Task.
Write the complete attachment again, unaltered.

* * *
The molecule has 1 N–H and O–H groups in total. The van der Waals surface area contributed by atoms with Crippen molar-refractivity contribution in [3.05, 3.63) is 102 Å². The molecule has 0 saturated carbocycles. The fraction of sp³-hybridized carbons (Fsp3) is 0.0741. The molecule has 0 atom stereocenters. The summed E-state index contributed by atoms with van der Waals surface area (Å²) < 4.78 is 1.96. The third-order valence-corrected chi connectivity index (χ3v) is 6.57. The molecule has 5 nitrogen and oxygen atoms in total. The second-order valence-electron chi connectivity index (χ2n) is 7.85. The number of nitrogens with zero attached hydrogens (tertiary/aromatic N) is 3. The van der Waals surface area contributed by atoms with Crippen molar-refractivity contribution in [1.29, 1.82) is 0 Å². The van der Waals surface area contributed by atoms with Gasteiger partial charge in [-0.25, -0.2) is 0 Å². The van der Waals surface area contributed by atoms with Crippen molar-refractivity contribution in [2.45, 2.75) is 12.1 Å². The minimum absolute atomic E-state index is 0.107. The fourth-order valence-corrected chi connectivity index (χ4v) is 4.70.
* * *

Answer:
The molecule has 1 N–H and O–H groups in total. The van der Waals surface area contributed by atoms with Crippen molar-refractivity contribution in [3.05, 3.63) is 102 Å². The molecule has 0 saturated carbocycles. The fraction of sp³-hybridized carbons (Fsp3) is 0.0741. The molecule has 0 atom stereocenters. The summed E-state index contributed by atoms with van der Waals surface area (Å²) < 4.78 is 1.96. The third-order valence-corrected chi connectivity index (χ3v) is 6.57. The molecule has 5 nitrogen and oxygen atoms in total. The second-order valence-electron chi connectivity index (χ2n) is 7.85. The number of nitrogens with zero attached hydrogens (tertiary/aromatic N) is 3. The van der Waals surface area contributed by atoms with Crippen molar-refractivity contribution in [1.29, 1.82) is 0 Å². The van der Waals surface area contributed by atoms with Gasteiger partial charge in [-0.25, -0.2) is 0 Å². The van der Waals surface area contributed by atoms with Crippen molar-refractivity contribution in [2.45, 2.75) is 12.1 Å². The minimum absolute atomic E-state index is 0.107. The fourth-order valence-corrected chi connectivity index (χ4v) is 4.70.